Your house should have airtight insulation to prevent heat loss, which also will prevent moisture buildup in the walls. Read here about how to get the vapor barrier completely sealed.
A vapor barrier prevents the warm indoor air to seep into the insulation and create condensation. And it makes the house so isolated that the heat loss is reduced to a minimum. With a completely sealed barrier, you’ll meet the requirements for air tightness and the prevention of condensation.
The barrier is a powerful, durable plastic film, which should be carefully sealed at all joints. It should be used one and only one, barrier, and it should sit on the warm side of insulation. Whether you are building a new house or remodeling it is advisable to place the vapor barrier about 1/3 inside the warm side of the wall, to prevent unexpectedly to create holes in the plastic.
Misplaced vapor barrier can lead to extensive fungal decay and damage to the house’s load-bearing structures, and your insurance company may soon begin to argue when you ask them to cover the damage.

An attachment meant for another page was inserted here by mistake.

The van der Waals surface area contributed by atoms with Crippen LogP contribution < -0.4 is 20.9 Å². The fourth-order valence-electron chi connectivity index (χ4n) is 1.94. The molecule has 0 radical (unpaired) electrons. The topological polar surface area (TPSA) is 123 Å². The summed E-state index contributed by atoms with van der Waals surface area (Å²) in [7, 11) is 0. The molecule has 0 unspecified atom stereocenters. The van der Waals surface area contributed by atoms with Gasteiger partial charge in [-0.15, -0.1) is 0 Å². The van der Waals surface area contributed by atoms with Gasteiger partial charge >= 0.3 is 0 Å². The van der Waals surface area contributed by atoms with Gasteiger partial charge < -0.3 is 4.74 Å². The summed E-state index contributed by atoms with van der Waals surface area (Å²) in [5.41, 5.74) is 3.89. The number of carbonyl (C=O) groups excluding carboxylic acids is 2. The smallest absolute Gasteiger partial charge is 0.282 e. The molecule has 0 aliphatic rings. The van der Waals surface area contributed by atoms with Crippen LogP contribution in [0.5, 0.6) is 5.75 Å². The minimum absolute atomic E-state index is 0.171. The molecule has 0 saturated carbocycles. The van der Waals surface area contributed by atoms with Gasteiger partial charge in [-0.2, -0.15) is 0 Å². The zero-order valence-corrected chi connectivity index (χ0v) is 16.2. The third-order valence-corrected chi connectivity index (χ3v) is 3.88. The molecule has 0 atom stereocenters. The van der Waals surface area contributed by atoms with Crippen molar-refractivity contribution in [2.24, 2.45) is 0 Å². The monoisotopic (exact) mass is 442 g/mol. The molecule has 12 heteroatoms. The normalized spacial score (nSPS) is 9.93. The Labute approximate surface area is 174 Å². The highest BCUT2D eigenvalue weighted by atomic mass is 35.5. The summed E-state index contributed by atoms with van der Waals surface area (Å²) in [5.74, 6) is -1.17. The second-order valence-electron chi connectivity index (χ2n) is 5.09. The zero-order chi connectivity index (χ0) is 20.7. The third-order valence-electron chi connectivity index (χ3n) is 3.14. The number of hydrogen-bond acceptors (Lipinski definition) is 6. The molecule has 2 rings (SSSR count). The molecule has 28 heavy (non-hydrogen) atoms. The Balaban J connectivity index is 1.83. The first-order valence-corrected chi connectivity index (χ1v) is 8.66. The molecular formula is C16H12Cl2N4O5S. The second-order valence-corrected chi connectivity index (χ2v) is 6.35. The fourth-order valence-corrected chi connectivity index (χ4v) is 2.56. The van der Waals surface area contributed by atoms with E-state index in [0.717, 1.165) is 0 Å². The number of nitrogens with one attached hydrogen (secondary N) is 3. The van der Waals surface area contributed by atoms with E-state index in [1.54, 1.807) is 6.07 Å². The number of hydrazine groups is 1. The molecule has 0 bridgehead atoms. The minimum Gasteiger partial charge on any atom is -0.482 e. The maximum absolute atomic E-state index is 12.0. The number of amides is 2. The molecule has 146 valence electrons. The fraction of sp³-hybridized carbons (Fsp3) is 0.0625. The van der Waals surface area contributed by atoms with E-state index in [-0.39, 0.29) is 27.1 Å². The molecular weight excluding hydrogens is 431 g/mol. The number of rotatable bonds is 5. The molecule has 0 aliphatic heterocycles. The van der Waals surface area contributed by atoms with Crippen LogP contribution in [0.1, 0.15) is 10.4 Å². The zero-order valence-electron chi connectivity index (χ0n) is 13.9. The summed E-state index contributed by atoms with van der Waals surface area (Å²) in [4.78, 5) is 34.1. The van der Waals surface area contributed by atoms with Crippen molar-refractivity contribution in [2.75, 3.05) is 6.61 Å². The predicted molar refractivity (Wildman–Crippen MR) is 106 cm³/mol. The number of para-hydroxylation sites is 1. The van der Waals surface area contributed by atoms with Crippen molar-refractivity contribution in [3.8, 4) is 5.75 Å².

In the “old days”, there were leaky doors and windows that helped to provide a “natural ventilation”. As one began to fill in the insulation and sealed windows and doors, there came requirements that all the light parts of the building should be sealed, because the warm room air would seep into the insulation, in a construction with no vapor barrier.
In winter, the moist indoor air will condense in the insulation when it cools to the dew point. Similar to the dew on the mirror in a cold bathroom when you’ve taken a shower. The result is that moisture accumulates in the wall, and it leads to partially reduced insulation ability, and partly a much higher risk of mold and rot.
Proper placement of barrier.
To keep moist indoor air away from the insulation, put vapor barrier on the inside where the insulation is warm – it will get colder and colder, the farther out in the wall you get.
The vapor barrier should be airtight
Equally problematic as, or perhaps worse than, a misplaced vapor barrier is a leaky barrier. The moisture can quickly get through the plastic sheeting through bad joints and holes. A leak at about 1 mm, and 1 meter long, can easily generate 1 liter of water a day inside the wall.
Therefore, it is important that all joints are 100 percent clogged.